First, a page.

What is a Tax Allocation District, and how does it work?

Georgia’s Redevelopment Powers Law was adopted by the general assembly in 1985 and gives local governments the authority to sell bonds to finance infrastructure and other redevelopment costs within a specially defined area, known as a tax allocation district or TAD. The bonds are secured by a "tax allocation increment" which is the increase in the property tax revenues resulting from redevelopment activities occurring. As public improvements and private investment take place within a TAD, the taxable value of property increases. The local government collects those revenues, putting the increase due to the new investment into a special fund to pay off bonds or loans that financed the public improvements in the district.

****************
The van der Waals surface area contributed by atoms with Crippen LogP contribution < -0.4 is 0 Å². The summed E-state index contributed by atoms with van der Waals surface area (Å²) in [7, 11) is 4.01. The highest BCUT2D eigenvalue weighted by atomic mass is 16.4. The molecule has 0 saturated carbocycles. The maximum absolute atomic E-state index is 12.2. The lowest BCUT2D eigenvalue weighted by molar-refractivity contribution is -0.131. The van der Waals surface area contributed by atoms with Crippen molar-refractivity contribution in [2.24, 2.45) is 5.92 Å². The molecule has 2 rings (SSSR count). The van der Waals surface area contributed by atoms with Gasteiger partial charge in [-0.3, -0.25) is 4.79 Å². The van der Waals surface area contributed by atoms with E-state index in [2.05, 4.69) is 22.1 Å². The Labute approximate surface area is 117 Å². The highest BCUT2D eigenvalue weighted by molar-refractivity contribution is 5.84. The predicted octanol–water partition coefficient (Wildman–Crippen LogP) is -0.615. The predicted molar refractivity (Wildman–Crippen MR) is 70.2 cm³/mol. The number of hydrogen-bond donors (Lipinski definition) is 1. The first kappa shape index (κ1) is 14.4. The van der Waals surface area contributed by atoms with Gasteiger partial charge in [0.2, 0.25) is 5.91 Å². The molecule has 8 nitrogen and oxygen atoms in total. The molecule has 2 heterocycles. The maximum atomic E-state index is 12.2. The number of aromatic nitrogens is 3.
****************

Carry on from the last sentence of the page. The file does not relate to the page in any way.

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1. What is a Tax Allocation District, and how does it work?
2. Where can local governments form TADs?
3. Will I pay a higher tax rate if my property is within a TAD?
4. What does the TAD referendum authorize, and when did it pass in Athens-Clarke County?
5. How is a TAD area created?
6. If the local government decides to create a TAD, how does the School District become involved?
7. How long does a TAD stay in effect?
8. How do private developers benefit from TADs?
9. What is the tax increment?